A review of a performance of “Pacific” and other works by the Mark Morris Dance Group at Meany Hall on March 5, 2015.

Share story

In an uncertain world, one thing is for sure. Whenever the Mark Morris Dance Group (MMDG) performs locally, audience reaction will be wildly enthusiastic. The fact that Morris is from Seattle has created a special bond between his troupe and the community that birthed him literally and artistically.

The good news about the program on view this weekend is that each of the four works demonstrates Morris’ most appealing qualities — sophisticated musicality (enhanced by live performance of the MMDG Music Ensemble), exuberant group dancing, wide-ranging use of a bare stage and non-dance steps that are deceptively difficult to execute.

The most successful of the four ballets is “Pacific,” which Morris created for San Francisco Ballet in 1995 and which Pacific Northwest Ballet performed several years ago. Not surprisingly, it looks quite different on Morris’ modern-trained dancers than on ballet bodies. This time around the expansive movement seems more grounded into the floor, the leg extensions lower and the upper bodies looser.

Dance review

Mark Morris Dance Group

8 p.m. March 7, UW World Series at Meany Hall, University of Washington, Seattle; $53-$58 (206-543-4880 or uwworldseries.org).

What hasn’t changed is the graceful way Morris moves his dancers through complex choreography that evokes both the Pacific Ocean and Asian cultures. Martin Pakledinaz’s flowing costumes (culottes for bare-chested men, floor-length dresses for women) suggest rippling water, while certain steps, especially a repeating gesture in which the dancers raise one arm in a curve with the other pointing down, reflect dance styles of Asia. “Pacific” is a beautiful, gentle work showcasing Morris at his balletic best.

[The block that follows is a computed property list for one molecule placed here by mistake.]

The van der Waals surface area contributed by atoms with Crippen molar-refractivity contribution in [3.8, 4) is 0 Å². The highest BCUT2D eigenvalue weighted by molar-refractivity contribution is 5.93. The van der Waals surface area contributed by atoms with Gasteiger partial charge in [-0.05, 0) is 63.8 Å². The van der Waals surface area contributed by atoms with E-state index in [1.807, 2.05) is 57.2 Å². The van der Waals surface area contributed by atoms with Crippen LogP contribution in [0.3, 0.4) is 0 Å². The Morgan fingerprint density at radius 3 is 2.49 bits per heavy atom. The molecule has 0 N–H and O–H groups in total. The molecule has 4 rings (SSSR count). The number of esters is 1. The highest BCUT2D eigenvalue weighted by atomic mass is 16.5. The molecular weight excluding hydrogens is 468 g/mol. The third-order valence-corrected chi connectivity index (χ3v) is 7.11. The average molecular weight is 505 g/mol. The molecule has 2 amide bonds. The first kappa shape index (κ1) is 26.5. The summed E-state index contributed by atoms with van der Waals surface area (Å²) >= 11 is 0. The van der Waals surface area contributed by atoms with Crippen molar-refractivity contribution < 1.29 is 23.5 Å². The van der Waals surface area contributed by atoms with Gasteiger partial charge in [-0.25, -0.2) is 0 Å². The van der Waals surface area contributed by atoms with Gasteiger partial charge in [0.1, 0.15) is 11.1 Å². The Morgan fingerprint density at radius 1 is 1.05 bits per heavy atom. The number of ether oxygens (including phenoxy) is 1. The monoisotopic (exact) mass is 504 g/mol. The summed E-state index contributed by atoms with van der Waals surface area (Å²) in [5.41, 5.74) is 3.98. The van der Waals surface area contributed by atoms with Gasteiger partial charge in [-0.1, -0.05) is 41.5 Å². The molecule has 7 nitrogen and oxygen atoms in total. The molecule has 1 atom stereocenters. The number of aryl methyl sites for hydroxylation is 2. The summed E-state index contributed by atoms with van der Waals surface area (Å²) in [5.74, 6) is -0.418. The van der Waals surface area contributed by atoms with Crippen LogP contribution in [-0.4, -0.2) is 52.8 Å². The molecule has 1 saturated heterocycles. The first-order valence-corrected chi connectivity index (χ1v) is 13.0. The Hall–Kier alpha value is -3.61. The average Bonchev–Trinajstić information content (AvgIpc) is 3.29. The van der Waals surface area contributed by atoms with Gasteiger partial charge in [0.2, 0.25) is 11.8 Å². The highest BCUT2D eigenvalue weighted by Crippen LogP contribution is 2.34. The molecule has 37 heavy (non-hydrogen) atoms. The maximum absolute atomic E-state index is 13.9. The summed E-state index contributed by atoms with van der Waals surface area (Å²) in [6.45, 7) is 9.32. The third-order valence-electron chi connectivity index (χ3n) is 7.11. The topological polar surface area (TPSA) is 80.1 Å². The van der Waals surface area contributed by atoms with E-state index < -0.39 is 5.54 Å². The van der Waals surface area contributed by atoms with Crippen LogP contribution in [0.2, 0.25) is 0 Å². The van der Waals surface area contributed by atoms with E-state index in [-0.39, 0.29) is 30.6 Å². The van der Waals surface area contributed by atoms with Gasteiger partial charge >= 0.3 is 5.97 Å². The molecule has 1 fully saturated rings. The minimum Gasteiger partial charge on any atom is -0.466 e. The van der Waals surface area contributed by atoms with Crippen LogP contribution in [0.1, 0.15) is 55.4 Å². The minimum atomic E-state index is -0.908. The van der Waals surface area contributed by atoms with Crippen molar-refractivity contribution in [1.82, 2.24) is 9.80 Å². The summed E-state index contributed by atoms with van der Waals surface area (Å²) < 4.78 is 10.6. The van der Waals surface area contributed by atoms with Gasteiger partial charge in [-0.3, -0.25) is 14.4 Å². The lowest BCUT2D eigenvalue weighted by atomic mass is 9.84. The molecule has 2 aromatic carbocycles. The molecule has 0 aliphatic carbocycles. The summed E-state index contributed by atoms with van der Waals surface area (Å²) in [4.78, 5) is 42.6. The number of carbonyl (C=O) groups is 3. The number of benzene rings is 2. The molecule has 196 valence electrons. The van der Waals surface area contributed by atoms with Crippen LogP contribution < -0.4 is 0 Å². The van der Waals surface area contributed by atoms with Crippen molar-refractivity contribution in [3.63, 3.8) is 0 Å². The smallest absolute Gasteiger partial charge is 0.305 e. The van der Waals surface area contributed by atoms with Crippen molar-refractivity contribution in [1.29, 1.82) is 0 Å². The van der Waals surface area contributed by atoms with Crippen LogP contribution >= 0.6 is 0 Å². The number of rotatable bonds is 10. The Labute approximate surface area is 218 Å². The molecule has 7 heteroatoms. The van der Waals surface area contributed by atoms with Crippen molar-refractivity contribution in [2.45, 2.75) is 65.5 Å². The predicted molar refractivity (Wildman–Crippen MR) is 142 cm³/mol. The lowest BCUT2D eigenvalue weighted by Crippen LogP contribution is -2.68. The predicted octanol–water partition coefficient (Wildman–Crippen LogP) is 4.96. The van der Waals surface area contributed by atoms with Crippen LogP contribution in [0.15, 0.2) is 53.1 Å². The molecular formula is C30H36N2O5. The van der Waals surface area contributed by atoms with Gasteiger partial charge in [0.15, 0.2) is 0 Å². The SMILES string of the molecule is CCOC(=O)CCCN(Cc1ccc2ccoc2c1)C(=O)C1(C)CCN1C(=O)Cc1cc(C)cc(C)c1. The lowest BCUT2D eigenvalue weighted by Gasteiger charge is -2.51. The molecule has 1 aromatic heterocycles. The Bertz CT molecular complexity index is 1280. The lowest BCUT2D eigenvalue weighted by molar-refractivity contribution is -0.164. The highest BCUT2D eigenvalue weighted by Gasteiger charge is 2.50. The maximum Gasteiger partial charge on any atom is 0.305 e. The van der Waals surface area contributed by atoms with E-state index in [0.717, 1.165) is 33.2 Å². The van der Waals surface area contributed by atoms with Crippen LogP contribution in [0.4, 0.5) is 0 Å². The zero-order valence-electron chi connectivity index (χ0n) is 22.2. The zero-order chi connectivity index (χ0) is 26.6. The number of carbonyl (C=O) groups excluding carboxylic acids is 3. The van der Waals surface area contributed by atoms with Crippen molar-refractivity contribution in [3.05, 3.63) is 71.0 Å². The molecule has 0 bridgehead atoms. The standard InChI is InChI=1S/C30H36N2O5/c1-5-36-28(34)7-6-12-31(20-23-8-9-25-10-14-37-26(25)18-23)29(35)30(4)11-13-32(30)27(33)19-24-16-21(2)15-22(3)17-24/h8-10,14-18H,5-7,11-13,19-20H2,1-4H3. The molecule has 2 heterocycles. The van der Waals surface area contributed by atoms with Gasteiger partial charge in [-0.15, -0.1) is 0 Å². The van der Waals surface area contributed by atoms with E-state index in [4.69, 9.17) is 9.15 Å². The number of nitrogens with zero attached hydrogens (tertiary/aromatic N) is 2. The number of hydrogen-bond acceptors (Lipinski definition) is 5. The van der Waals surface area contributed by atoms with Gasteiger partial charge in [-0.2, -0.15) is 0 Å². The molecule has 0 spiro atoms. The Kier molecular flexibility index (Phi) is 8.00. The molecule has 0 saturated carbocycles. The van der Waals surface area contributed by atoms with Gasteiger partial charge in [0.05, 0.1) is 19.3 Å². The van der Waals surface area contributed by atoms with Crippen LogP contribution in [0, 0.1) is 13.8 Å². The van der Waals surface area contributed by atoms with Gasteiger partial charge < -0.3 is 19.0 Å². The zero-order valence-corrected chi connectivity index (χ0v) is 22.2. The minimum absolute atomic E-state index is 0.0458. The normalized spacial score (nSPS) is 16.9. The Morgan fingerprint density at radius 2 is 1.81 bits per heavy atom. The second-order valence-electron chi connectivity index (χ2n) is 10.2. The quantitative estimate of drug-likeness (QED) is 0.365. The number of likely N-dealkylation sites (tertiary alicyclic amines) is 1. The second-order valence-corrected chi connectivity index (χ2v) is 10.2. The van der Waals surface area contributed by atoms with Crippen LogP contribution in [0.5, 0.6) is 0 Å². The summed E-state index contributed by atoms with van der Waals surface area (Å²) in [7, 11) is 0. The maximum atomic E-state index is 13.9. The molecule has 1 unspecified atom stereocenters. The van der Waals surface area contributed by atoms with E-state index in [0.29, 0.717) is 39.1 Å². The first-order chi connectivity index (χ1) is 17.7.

Morris created the program’s three other pieces for his company in the past two years. Two of them, “Words” and “Crosswalk,” are high-energy works that demonstrate Morris’ extraordinary talent for large ensemble dancing. Both suggest school kids frolicking at the beach (“Words”) or in the schoolyard (“Crosswalk”) and both intersperse dazzling turns and falls with an almost pedestrian, non-dance vocabulary.

Of the two, “Crosswalk” is the more dynamic, with its pratfalls, flying somersaults and an especially riveting section in which a stone-faced ensemble crosses and recrosses the stage. Elizabeth Kurtzman’s flouncy orange and yellow dresses for the three women add even more brightness to the bouncy sections. “Words” has some engaging moments, particularly when the ensemble of 16 dancers rotates together with arms outstretched, but there isn’t enough variety to the movement or mood to sustain interest for the ballet’s duration.

The final piece on the program, “Jenn and Spencer,” is a departure for Morris. It’s a male-female duet, a genre in which Morris has been least successful, but here Morris is able to aptly convey the private drama between two lovers, an emotional Sam Black and Jenn Weddel, in the evening’s most viscerally stirring work.

One of the greatest challenges for any artistic director is to keep a company at the same performing level over time as members retire or otherwise come and go. The current MMDG company contains a number of dancers who have been with Morris for at least seven years, including Laurel Lynch and Weddel, plus a few newcomers, most notably Seattle-born Aaron Loux, who ensure that more than anything, it’s the overall effect of the ensemble that takes center stage at any MMDG performance.